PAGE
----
we were confirmed fora catagory BE on the caribe deck on sea princess then upgraded to a BB catagory on the aloha deck, can anyone tell me the difference and why this is considered an upgrade, we sail august 3rd out of vancouver, round trip, first cruise ....... thank you
I believe it just has to do with the location. Depending on the actual room number, I wouldn't bet that (in our perspective) there's any difference. Hopefully you'll get a response from the Cruisemate experts!
We were upgraded from BD to BB on August 5 Sun Princess. I was told that the openings are larger on Baja and Aloha than on the Caribe deck so you have a better (bigger) view from inside the cabin.
Also -- we have been on Sea Princess in an inside cabin on Aloha. There's a really nice seating area on the very back of that deck, so when you want to lay in the sun if it's warm, or to see something on the other side, ir's a convenient and not very crowded place to go.
"... can anyone tell me the difference and why this is considered an upgrade, ..."
Location, location, and location.
If you look at the deck plans of most ships, you will notice that cabins of a particular category are generally located (1) fore and aft on one deck, and (2) amidships on the next lower deck. The cabins located amidships on the higher of the two decks usually are the next higher category and the cabins located fore and aft on the lower of the two decks usually are the next lower category, even though the actual cabins are physically identical. Exceptions may arise, though, if the cabins on a lower deck have more space, a larger balcony, or some other difference that makes them more desirable.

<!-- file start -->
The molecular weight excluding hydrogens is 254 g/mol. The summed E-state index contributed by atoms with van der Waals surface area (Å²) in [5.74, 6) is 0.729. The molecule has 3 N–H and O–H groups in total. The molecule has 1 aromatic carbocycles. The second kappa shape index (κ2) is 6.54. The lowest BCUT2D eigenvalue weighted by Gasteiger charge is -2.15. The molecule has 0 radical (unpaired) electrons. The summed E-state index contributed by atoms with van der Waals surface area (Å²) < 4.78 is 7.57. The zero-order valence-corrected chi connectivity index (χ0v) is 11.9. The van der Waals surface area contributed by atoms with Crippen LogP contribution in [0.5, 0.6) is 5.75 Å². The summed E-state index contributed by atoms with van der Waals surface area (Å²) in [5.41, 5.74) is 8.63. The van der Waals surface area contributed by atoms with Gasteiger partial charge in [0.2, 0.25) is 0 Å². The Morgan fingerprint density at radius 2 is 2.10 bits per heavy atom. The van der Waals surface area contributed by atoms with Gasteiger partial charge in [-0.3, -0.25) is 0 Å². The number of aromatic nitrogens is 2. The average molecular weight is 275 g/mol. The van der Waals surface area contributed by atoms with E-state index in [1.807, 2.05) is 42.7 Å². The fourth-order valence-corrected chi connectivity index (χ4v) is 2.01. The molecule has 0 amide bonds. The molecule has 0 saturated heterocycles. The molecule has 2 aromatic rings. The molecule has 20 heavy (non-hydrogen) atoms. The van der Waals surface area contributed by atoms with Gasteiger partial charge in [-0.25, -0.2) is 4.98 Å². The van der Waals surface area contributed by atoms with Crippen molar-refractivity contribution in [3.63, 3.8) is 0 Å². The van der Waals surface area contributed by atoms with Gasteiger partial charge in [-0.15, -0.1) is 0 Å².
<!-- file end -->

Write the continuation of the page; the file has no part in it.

The fact that cabins located physically higher in the ship are a higher category than cabins located lower in the ship is a carry-over from the days of the classic ocean liners, which had very few cabins located at or above the decks where the public spaces were. On those ships, the cabins on the upper decks were legitimately closer to most of the activities and public areas. On modern cruise ships, though, the public spaces are divided between a lower area with the Promenade Deck and the atrium (or atria if a ship has more than one) and the topside area where you find the swimming pools, the fitness center, and the lido buffet, and most of the cabins are on several decks between these two areas. On these ships, location does not seem as important since most passengers are going up and down about equally often when leaving their cabins. Nonetheless, the fare structure has not changed.